Certainly one of the greatest of all American lives, Abraham Lincoln has been the subject of more historical inquiry than any figure in the nation’s history. Almost 150 years after his death, Americans are still drawn to him, as evidenced by the popularity of the recent Steven Spielberg film, Lincoln. Michael Burlingame is among the most renowned Lincoln scholars in the world today, having written in 2008 what Publisher’s Weekly called the book that “supersedes all other Lincoln biographies.” In his lecture Professor Burlingame will connect Lincoln’s inner life with his outer life, addressing such questions as: What were the origins of Lincoln’s hatred of slavery? What were the qualities that made him a successful wartime President? What caused his intense ambition? How did his troubled marriage affect his career? How did the low-road politician of his twenties and thirties become the high-road statesman of his forties and fifties?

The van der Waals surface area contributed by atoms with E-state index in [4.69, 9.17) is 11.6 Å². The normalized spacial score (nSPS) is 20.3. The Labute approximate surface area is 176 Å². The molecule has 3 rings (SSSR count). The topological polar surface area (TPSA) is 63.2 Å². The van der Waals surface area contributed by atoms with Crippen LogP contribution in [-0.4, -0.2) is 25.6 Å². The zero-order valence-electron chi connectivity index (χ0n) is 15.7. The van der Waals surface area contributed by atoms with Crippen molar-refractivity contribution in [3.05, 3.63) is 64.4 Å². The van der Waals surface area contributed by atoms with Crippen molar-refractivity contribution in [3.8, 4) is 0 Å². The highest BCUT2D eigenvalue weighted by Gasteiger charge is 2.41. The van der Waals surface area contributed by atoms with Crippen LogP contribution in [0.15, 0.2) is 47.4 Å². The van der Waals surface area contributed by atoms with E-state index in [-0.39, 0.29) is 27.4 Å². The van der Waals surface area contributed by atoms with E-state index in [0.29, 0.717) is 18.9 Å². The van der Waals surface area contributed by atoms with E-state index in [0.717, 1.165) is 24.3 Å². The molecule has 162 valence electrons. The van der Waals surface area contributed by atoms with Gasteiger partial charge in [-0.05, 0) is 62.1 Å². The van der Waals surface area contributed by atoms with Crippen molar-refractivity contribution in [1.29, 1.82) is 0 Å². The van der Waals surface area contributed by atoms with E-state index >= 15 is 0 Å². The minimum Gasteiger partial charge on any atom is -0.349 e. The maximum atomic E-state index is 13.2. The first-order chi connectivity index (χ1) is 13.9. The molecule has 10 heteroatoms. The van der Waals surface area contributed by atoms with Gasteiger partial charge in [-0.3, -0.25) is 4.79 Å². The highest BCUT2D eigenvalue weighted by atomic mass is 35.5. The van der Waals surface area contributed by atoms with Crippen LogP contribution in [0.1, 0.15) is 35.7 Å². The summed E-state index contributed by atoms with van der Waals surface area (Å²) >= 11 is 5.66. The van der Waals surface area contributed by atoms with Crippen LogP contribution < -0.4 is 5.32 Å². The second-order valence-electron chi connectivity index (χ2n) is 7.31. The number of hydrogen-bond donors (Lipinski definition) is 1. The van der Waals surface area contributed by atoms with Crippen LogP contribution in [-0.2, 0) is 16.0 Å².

Perhaps the pre-eminent Lincoln scholar today, Michael Burlingame was born in Washington, D.C. He received his B.A. from Princeton and Ph.D. from Johns Hopkins, where he studied under and became the protégé of the legendary Civil War scholar David Herbert Donald. He taught at Connecticut College from 1968 until retiring in 2001, after which in 2009 he joined the faculty of the University of Illinois, where he currently holds the Distinguished Chair in Lincoln Studies. He has written numerous books and articles on Lincoln and the Civil War era, the most recent being Abraham Lincoln: A Life, which has garnered several prestigious awards, including the 2010 Lincoln Prize for the finest scholarly work in English on Abraham Lincoln.
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